Studs credited his blacklisting experience for his future prominence as a writer.
     "In a strange way, it helped me," Studs recalled. "I probably would never have gotten into writing books otherwise, or into WFMT. I was never publically pilloried; I was able to continue to make a living."
     He developed an interviewing style often referred to as "oral history," becoming a virtuoso of the tape recorder.
     Studs' first major work was Division Street America, in 1966. Later books included Hard Times (1970), Working (1974), Talking to Myself (1977), American Dreams: Lost and Found (1980) and The Good War: An Oral History of World War II, which won him his Pulitzer in 1985.
     His last book, P.S.—Further Thoughts from a Lifetime of Listening, is being published Monday.
     Studs also was a recipient of the Peabody Award, the Prix Italia, the UNESCO Award for best program on East-West values and the University of Chicago Communicator of the Year Award.
     Studs once said of his writing technique:
     "A tape recorder is a revolutionary instrument. It's no good for a talk with a movie actress or a politician, because they're so plastic. But a tape recorder on the steps of a housing project is something else again. There a person who a moment ago was just a statistic starts talking to you and becomes human, becomes a person. Then it gets exciting."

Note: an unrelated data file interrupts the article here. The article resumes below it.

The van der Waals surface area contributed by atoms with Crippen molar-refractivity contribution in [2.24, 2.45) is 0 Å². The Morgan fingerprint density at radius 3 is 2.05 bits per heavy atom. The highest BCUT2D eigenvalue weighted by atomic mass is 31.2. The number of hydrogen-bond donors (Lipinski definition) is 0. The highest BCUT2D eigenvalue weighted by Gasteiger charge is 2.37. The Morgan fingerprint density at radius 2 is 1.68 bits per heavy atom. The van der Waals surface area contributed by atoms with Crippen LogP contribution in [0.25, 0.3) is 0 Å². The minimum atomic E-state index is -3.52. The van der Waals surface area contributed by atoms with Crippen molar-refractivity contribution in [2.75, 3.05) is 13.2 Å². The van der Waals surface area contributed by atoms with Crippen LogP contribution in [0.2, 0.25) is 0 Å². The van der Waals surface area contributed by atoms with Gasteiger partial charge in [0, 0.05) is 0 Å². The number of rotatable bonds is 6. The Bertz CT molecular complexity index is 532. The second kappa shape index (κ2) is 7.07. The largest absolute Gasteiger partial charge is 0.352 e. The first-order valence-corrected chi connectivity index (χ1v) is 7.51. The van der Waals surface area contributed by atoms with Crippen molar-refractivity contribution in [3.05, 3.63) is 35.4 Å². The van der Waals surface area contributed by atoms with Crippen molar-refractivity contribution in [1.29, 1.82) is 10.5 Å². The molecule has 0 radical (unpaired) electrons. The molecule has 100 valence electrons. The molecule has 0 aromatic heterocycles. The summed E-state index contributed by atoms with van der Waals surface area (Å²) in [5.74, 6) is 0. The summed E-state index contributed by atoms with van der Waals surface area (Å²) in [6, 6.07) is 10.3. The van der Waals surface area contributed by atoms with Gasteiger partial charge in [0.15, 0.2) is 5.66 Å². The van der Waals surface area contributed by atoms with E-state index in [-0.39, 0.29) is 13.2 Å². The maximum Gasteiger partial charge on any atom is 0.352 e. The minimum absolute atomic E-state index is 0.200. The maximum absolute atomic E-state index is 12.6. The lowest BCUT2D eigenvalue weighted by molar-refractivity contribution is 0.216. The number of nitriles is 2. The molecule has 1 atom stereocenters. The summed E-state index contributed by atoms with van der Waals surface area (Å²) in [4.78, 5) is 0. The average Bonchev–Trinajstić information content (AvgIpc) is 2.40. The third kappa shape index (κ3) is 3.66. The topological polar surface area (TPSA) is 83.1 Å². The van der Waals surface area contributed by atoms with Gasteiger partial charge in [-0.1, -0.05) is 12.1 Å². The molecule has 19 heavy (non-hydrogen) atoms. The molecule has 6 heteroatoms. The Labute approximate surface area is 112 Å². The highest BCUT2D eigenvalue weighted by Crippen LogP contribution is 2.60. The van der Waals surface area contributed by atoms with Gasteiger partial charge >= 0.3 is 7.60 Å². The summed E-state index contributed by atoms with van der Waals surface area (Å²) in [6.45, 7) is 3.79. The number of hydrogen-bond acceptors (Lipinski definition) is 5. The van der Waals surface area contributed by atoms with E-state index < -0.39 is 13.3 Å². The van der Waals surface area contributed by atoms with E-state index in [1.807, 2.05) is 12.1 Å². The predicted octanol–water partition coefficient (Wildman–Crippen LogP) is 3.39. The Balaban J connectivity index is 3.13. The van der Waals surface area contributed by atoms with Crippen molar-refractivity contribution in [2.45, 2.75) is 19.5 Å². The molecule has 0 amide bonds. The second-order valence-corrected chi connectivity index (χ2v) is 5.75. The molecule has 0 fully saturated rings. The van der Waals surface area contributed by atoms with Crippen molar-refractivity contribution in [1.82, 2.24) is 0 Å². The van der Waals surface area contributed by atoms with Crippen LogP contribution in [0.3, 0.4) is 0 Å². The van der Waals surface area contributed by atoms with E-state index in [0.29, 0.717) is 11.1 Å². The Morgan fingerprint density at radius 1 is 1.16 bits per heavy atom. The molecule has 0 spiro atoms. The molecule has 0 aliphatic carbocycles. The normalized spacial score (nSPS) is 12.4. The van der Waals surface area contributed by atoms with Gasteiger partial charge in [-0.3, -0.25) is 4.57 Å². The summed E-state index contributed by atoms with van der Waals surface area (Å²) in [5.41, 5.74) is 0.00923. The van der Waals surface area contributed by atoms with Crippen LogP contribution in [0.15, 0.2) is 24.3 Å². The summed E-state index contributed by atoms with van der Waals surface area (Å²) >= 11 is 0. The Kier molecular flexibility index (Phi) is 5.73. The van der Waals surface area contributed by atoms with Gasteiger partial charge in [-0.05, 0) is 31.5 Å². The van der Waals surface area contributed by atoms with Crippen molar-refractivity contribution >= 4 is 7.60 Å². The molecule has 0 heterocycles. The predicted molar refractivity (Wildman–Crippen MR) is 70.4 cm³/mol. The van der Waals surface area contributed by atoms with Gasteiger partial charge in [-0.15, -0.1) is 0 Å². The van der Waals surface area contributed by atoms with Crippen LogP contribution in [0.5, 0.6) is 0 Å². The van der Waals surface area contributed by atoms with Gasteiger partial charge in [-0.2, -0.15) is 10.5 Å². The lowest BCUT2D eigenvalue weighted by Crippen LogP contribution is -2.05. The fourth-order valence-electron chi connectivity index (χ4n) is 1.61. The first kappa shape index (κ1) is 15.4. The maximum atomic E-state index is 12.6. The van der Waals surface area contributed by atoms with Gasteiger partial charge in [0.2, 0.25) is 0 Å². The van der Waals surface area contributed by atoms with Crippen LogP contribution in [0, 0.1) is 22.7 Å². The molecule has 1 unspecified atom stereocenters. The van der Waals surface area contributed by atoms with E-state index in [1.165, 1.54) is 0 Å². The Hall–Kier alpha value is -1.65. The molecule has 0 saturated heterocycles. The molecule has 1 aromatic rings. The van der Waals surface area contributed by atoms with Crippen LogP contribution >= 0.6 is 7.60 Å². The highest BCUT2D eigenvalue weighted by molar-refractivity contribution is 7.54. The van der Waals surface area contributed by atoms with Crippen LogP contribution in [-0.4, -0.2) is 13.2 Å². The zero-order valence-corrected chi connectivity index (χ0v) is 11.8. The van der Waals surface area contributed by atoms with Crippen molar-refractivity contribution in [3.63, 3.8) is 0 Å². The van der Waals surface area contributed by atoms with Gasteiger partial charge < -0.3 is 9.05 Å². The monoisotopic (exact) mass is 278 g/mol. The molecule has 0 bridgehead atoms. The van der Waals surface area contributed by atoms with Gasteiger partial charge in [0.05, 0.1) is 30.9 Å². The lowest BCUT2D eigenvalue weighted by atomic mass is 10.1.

Studs said in 1980: "If there's something I want to do, it's create a sense of continuity -- that there is a past and a present and that there may be a future. And that there isn't any present unless you know the past."
     As far as social justice goes, "I'm on a quest," he said. "I'm Don Quixote. Of course I want to tilt at windmills. I want to tilt at other things. It's the Don Quixotes of the world -- call them the seekers of the ideal -- who keep the juices going, give them pepper, the salt, change it for the good."
     His son said a celebration of his life will be scheduled in a few months.
                                                      - - -


     "He was somebody who made you go away a better person. . . . Even people who were ideologically opposed to him loved him once they met him. Right-wing people, once they met him, treated him as their favorite lefty. . . . If you got in a cab with him, he'd have the cabbie's whole life story by the time you got out." 
    —author and historian Gary Wills, to whom Studs dedicated several books

     "Michelle and I were deeply saddened to learn about the loss of Studs Terkel, and our thoughts and prayers go out to his family. Studs was not just a Chicago institution, he was a national treasure. His writings, broadcasts, and interviews shed light on what it meant to be an American in the 20th century. He will be deeply missed by all who knew him, all who loved him, and all whose lives were enriched by the American stories he told."
     —Barack Obama

     "He was larger than life, yet he spent his life giving voice to ordinary people. Even at his 90th birthday, he could (and did!) regale the crowd with a 20-minute monologue covering everything from McCarthyism to show biz.'' 
     —Playboy Enterprises Inc. CEO Christie Hefner, who hosted a 90th birthday party for Studs